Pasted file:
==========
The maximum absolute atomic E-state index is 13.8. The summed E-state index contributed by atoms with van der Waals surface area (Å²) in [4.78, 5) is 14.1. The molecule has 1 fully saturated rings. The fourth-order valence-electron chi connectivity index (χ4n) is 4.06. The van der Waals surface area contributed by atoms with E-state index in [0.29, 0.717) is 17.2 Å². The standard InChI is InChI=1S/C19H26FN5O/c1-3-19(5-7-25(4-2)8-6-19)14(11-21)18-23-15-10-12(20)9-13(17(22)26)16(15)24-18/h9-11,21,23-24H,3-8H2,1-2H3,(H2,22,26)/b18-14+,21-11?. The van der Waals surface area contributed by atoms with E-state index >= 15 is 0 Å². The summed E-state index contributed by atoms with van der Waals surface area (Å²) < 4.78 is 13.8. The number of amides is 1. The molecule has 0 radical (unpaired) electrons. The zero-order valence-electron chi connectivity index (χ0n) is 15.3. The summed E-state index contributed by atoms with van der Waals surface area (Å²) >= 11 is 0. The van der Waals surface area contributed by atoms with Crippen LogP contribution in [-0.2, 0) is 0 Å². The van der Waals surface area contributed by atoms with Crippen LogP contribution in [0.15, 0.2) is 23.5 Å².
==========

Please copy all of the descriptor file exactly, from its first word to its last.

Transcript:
The maximum absolute atomic E-state index is 13.8. The summed E-state index contributed by atoms with van der Waals surface area (Å²) in [4.78, 5) is 14.1. The molecule has 1 fully saturated rings. The fourth-order valence-electron chi connectivity index (χ4n) is 4.06. The van der Waals surface area contributed by atoms with E-state index in [0.29, 0.717) is 17.2 Å². The standard InChI is InChI=1S/C19H26FN5O/c1-3-19(5-7-25(4-2)8-6-19)14(11-21)18-23-15-10-12(20)9-13(17(22)26)16(15)24-18/h9-11,21,23-24H,3-8H2,1-2H3,(H2,22,26)/b18-14+,21-11?. The van der Waals surface area contributed by atoms with E-state index >= 15 is 0 Å². The summed E-state index contributed by atoms with van der Waals surface area (Å²) < 4.78 is 13.8. The number of amides is 1. The molecule has 0 radical (unpaired) electrons. The zero-order valence-electron chi connectivity index (χ0n) is 15.3. The summed E-state index contributed by atoms with van der Waals surface area (Å²) >= 11 is 0. The van der Waals surface area contributed by atoms with Crippen LogP contribution in [-0.2, 0) is 0 Å². The van der Waals surface area contributed by atoms with Crippen LogP contribution in [0.15, 0.2) is 23.5 Å².